Drawing – Talking – Showing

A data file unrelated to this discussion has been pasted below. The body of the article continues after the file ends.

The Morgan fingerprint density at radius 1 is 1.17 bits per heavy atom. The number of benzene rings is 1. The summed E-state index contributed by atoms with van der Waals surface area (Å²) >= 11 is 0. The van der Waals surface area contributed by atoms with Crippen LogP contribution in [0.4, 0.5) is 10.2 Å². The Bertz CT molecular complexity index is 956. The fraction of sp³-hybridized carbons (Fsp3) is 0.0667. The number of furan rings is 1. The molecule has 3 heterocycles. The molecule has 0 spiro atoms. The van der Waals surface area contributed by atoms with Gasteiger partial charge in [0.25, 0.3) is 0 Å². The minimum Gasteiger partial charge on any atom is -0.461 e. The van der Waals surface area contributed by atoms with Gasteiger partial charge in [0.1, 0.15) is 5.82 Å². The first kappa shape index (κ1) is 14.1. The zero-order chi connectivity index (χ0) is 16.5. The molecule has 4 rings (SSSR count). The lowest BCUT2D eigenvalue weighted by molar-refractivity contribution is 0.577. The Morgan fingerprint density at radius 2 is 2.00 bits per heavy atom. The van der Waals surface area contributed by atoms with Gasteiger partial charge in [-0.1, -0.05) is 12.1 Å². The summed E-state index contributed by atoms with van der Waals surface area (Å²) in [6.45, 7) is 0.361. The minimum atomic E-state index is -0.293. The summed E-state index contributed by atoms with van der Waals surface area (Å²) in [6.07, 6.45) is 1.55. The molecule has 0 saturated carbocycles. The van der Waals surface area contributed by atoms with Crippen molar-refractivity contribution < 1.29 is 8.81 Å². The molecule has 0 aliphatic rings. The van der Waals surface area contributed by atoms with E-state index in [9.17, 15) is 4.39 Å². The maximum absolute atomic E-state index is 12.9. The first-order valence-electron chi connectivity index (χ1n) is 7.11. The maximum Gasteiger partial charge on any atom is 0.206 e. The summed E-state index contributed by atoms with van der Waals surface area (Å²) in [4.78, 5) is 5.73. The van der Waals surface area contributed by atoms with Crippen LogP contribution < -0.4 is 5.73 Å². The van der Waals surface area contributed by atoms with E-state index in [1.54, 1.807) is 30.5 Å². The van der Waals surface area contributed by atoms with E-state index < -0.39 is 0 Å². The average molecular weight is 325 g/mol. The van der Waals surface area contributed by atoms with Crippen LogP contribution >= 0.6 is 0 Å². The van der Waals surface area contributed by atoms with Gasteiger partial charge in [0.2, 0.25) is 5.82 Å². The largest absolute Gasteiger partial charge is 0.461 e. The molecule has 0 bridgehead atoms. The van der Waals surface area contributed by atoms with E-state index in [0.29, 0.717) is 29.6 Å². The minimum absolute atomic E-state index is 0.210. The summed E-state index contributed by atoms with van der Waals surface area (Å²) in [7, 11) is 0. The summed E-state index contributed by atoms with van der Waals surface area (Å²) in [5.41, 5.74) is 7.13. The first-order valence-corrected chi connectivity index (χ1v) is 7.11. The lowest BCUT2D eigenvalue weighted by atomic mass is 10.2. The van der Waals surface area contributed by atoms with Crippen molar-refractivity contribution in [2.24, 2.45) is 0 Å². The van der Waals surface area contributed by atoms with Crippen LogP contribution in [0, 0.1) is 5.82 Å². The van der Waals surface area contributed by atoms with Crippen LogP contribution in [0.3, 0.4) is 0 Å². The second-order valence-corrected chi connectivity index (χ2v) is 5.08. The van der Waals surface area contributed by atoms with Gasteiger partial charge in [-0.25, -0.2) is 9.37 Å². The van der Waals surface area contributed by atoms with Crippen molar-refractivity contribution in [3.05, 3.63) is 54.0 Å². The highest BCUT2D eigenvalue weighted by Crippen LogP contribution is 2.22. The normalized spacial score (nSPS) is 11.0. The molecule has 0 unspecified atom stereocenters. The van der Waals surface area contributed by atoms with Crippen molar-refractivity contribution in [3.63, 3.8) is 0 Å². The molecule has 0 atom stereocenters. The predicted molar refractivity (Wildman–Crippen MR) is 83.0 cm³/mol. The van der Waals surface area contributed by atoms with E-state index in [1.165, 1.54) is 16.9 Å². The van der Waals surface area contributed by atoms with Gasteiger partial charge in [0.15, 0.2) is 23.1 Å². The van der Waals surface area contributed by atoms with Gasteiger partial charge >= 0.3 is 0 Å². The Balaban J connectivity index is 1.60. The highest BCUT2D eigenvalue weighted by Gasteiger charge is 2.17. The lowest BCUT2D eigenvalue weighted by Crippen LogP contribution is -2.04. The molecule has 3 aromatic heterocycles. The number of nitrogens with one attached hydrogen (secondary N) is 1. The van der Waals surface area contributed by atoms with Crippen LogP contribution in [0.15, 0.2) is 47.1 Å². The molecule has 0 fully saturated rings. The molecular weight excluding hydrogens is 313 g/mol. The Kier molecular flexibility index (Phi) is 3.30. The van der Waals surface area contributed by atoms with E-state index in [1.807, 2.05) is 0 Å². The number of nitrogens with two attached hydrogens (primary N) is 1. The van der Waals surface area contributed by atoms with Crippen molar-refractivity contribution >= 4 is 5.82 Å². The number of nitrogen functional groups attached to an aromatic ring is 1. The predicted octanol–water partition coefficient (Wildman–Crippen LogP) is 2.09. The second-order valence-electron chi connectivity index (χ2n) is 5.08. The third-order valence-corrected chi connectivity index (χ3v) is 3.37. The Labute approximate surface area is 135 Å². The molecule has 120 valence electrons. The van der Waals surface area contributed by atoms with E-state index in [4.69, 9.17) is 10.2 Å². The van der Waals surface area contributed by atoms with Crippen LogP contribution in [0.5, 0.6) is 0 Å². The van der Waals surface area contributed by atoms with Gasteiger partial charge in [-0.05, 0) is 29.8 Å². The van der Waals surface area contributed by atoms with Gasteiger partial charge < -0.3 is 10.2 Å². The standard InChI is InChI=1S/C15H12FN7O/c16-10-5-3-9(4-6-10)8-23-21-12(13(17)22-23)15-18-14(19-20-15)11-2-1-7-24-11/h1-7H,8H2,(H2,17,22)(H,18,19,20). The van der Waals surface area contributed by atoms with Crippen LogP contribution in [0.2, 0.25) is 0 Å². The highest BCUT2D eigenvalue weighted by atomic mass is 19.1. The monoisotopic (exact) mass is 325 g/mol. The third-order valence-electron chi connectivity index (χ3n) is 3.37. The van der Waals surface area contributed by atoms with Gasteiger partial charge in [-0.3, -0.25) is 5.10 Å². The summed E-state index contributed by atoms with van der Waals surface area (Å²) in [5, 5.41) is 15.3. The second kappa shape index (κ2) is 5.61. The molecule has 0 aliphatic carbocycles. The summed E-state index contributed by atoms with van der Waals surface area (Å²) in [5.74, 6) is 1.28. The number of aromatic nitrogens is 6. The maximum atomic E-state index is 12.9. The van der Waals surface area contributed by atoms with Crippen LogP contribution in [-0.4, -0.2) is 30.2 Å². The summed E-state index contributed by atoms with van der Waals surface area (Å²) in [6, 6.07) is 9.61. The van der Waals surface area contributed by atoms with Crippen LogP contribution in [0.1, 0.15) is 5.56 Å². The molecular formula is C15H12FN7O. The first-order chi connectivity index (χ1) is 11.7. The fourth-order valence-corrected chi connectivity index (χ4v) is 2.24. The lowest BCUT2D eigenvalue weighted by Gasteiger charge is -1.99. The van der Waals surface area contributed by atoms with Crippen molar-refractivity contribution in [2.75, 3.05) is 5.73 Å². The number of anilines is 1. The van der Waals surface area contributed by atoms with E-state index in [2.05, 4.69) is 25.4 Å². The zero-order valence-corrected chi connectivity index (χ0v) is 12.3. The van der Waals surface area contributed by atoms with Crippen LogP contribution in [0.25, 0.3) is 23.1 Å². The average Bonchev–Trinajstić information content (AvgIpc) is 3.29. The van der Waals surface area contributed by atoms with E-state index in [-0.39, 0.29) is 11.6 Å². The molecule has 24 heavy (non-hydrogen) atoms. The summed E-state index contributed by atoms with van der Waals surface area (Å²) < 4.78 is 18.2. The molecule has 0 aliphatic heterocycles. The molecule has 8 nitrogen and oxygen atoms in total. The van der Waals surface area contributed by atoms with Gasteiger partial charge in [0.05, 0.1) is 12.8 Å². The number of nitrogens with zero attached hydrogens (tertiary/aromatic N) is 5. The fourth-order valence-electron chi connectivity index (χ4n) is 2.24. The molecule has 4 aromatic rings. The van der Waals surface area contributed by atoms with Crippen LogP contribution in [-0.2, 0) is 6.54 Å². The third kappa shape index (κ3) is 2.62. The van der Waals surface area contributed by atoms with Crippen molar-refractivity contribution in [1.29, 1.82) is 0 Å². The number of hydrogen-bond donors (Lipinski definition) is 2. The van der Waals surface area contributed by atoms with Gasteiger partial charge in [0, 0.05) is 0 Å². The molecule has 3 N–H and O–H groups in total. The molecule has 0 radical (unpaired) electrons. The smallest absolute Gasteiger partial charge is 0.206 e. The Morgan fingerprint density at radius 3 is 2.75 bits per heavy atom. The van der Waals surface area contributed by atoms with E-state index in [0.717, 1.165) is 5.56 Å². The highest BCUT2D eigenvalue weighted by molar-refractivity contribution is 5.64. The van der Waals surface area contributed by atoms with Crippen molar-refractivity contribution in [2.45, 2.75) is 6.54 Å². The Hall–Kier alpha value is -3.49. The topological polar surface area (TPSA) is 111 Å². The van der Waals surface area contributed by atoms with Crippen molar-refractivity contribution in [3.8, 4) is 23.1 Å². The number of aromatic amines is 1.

The starting point of the study Drawing - Talking - Showing is the question of how communicative exchange in art teaching influences visual thinking and practice. The aim is an empirically founded and (practice-) theoretically contextualized conception of which influences and interactions arise between communicative and creative events and which conditions underlie them – both in the classroom in general and specifically in the school subject art/visual design. The contingency and complexity of teaching practices is taken seriously and considered systematically. The study thus builds on positions that focus on the unpredictable, unavailable, phatic and crisis dimension of teaching and learning (Meyer-Drawe, Pazzini, Sabisch, Schürch/Willenbacher, Wimmer, among others). On the basis of video data from a lesson of observational drawing at Gymnasium, teaching-learning conversations and drawing processes are qualitatively and empirically examined. Visualized research and presentation methods play a central role in the examination. In four case studies, exemplary teaching-learning situations are analyzed from multiple perspectives, revealing the diverse, overlapping and sometimes contradictory influences that shape the situational development of teaching-learning processes. Cross-case and comparative findings are discussed on the basis of practice-theoretical concepts (e.g. Reckwitz, Schmidt, Polanyi, Neuweg) and linked to art and theater pedagogical positions that address the performativity, eventfulness, corporeality and materiality of teaching (e.g. Lange, Hentschel). This article is devoted to two special features of the study: on the one hand, the connection with the pilot study Drawing - Speeches (BUA, 2012/13) and, on the other hand, the further development of video-based research methods with a special focus on the visual dimension.

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